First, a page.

City needs to implement charter government

To the editor:

A little over twelve years ago I moved to Salem. Like many, we moved back here to be closer to family. Although I was not from Salem, I had visited many times and was excited about moving to a smaller town. Still, when I got here I was warned by many that since I was not from Salem I would find it hard to be accepted. I found that not to be the case as I got involved in the community and eventually served nine of the past twelve years here on Salem City Council.

I grew up in a Cleveland suburb but have lived longer in Salem than in any one place in my life. I have come to have a heart for the city and the people here. I think it is cool that those who stayed or returned here after high school have such pride in the community and remain close-knit — that’s the way it should be. It is because I care about this town that I supported and still support the move to a charter government in Salem.

So what does it mean to be a charter government city? At some point in Salem’s history the town grew in population and the leaders way back when decided to be a city. In Ohio if you are a city then state law dictates the elected or management positions in your community.

However, about 100 years ago the Ohio State Legislature allowed cities and other government organizations (like counties) to create the structure of management and elected positions their citizens felt were right for their own community. Salem never did that. Right now Salem has the elected positions Columbus tells it is has to have and Salem has to follow certain government rules Columbus tells it to. Instead, Salem could create its own, more appropriate and more efficient form of management by creating and adopting a charter. Do we need an elected mayor, law director, auditor, treasurer, council president, four ward council persons, and three at-large council persons?

Since the Ohio State Legislature allowed cities to create their own charter, which defines the management of the city, more than 200 communities have done so. The ones we would be most familiar with are Columbiana, East Palestine and Canfield. Others like Chagrin Falls, Hudson, Pepper Pike, Upper Arlington and more created their own charters in the 50s and 60s or earlier.

I have earned my living for the past 25 or so years in business organization, planning and development consulting. I have seen many management structures in my time and after nine years on Salem City Council I can say with certainty that Salem could use a change in management structure. Some say if it isn’t broke, why fix it? I say you really don’t know if it is broke until you have worked inside the system and can compare it with other forms of management witnessed. Salem’s future is literally at stake – not because of where we are today (luckily good people are in place), but because of what we could face in the future if we don’t change now.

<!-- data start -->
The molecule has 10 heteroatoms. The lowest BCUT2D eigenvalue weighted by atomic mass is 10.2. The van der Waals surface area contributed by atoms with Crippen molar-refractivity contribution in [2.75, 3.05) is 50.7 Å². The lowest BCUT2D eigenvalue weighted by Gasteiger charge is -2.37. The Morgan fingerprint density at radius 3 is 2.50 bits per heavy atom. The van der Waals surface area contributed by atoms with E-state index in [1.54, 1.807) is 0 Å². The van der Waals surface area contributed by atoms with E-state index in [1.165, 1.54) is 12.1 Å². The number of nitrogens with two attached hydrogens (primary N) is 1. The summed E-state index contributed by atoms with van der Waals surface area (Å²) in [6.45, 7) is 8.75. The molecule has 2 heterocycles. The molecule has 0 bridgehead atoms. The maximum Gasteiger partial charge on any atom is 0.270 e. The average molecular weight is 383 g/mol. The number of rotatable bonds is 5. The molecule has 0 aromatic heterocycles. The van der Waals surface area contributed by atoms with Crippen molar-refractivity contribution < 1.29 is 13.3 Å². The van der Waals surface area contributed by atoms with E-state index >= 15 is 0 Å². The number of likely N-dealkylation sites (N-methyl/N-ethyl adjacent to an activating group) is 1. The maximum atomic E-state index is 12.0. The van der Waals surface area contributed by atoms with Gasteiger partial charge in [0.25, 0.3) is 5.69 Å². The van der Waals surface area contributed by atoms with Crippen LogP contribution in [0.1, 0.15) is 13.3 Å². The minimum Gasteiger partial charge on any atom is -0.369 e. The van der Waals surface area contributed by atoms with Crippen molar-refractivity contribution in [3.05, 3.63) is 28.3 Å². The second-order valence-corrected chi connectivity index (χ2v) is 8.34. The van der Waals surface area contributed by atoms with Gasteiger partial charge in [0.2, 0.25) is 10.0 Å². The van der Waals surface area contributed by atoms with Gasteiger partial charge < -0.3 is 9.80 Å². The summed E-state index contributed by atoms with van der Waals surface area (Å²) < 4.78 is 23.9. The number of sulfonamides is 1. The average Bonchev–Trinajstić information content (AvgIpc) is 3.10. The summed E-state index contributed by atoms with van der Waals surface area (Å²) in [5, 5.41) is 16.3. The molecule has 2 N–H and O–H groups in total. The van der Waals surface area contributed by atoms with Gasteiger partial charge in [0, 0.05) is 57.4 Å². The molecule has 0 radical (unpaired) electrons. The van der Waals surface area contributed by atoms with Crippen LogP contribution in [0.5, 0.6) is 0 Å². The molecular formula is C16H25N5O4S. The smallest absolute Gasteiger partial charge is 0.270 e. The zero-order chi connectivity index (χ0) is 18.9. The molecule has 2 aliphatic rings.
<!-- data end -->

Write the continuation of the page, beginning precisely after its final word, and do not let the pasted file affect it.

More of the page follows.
The first step is to vote in a Charter Commission of 15 citizens to write up a charter. Nothing changes until the charter is created and voters get the chance to review it and vote for it, or not. Salem has a rich history of citizen involvement and if you are interested in being a part of what could be a pivotal time in the history of your town, please contact Audrey Null at the Chamber of Commerce for more information on running for a position on the Charter Commission (330-337-3473).

Your city needs you. If you are not interested in serving on the Charter Commission, at least give everyone a chance to decide for themselves if a charter is right for Salem by voting for the creation of a commission in November – Salem citizens will not even get the chance to become a charter city unless the commission is formed and even then, they can turn down the opportunity the next year.

Many people know that I will be leaving Salem soon. I support the creation of a Charter Commission and a move to a charter government because I believe it is the right thing to do and the right thing for Salem. I will always consider Salem as my adopted hometown and want to see it thrive. Other than that I have no personal stake in the issue – I mention this because there are bloggers, commenters and those in some positions that do have veiled, vested interests and personal stakes and they will be detractors. I am working with the Chamber of Commerce’s Legislative Affairs Committee to support this issue and in the coming weeks I hope to provide more information and encourage all to look into the charter process. And please, step forward if you find it constructive for your city.


Dave Nestic,

Co-Chair, Legislative Affairs Committee, SACC

Former Salem Ward 1 Councilman


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